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  • Sam's Gift

    As a pediatric intensive care nurse, I dreaded the holidays because tragedies were even more poignant and painful due to the time of the year. This one particular Christmas proved me wrong—not because of the lack of human loss but because of the greatness of the human spirit.  I first met Sam when the lab called in a panic about her ...
    Posted to On Call: Leadership in Nursing (Weblog) on December 1, 2016
  • MacGyver Nurses Among Us

    I cannot remember the first time I heard the term ''MacGyver Nurse.''  For those of you that do not remember watching MacGyver, the show is back. The main character could settle any crisis, it seemed, from world war, invasions of aliens, or out-of-control spaceships with duct tape, his Swiss pocket knife, and gum.  Okay, I ...
    Posted to On Call: Leadership in Nursing (Weblog) on November 17, 2016
  • An Exceptional Mantra for Nurses

    I'm not sure when exactly it starts, but I DO know that across the board nurses are very similar in one personality trait. We're universally hard on ourselves while being, inversely, very forgiving of others. We set our own bar unbelievably high. This unfortunate habit may kick in shortly after we articulate the Florence Nightingale pledge—when ...
    Posted to The Nurse Card (Weblog) on October 12, 2016
  • Small Talk Can be a Big Deal

    There are so many instances where small talk is practiced regularly in the various nursing units. Small talk is unescapable: in the elevator, in the lobby, in the café... everywhere. The real benefit to small talk isn't what's said; it's when relationships are built over time. If your shift starts at 0700, then chances are you are going to see ...
    Posted to RN Men: The XY Viewpoint (Weblog) on October 7, 2016
  • The Infamous Colonoscopy: Tips for Prepping

    A colonoscopy: At some point in our lives, we all will have one, either because we have reached the screening age of 50 or because we are having issues with our GI tract. Having undergone my colonoscopy and being under the age of 50, with having a strong family history of colon cancer, I too was dreading the evil prep. Going through the ...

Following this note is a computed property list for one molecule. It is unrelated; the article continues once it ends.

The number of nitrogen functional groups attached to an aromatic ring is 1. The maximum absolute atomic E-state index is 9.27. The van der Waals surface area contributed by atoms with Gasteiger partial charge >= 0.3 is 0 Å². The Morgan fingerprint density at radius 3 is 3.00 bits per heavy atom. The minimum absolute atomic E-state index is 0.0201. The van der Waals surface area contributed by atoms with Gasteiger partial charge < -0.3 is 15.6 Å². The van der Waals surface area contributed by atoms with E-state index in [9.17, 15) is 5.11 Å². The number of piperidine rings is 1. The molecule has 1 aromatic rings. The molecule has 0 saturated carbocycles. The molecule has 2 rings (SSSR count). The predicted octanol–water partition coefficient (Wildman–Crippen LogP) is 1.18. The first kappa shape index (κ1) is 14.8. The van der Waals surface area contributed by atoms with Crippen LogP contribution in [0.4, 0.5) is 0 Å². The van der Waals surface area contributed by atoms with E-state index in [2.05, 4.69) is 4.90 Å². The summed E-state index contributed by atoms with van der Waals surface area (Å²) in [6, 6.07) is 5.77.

• When is Suffering Senseless?

    Oncology nurses provide care to cancer patients and their families across the continuum. They are there from the life-changing moment of diagnosis to the frightening, yet hopeful, treatment phase. Such treatments may make patients feel worse than they did before treatment, causing nausea, vomiting, diarrhea, hair loss, fatigue, loss of appetite, ...
    Posted to Guarding the Nursing Profession (Weblog) on September 23, 2016
  • When the Personal and Professional Realms Collide

    There is an interesting perspective a nurse (or a nurse's loved one) who is a patient has. First off, it's not easy to be a patient-it's especially not easy to be one when you are a nurse. It's even more difficult when you teach nurses how to take care of others as there are certain expectations of care that should be provided. So, naturally, when ...
    Posted to RN Men: The XY Viewpoint (Weblog) on August 12, 2016
  • Going Off Script

    By virtue of a chronic illness, I have a dual perspective on healthcare. As an occasional patient, I am able to more closely understand both the provider and the utilization side of care. As a result of my experience, I have learned that bedside communication can be enlightening, perhaps representing a barometer of how a particular institution may ...
    Posted to The Nurse Card (Weblog) on July 25, 2016
  • The Cost of Caring

    Suddenly there it was—a lack of compassion. Or was it? She was only 29-years-old when the phone rang with news no one wants to hear. She didn't believe it at first, and neither did her family. Then it became reality-more doctor appointments and finally surgery scheduled for a double mastectomy. She had ductal carcinoma, highly aggressive, but ...
    Posted to On Call: Leadership in Nursing (Weblog) on July 19, 2016
  • Boundaries of Care

    As new nurses, we manage our careers carefully, knowing we might get attached to patients and families easily. Policy and procedure manuals warn us about boundaries. We know not to spend time with patients or families other than in our professional status. We follow those rules to the letter. We don't want to form relationships with patients where ...
    Posted to The Nurse Card (Weblog) on June 10, 2016
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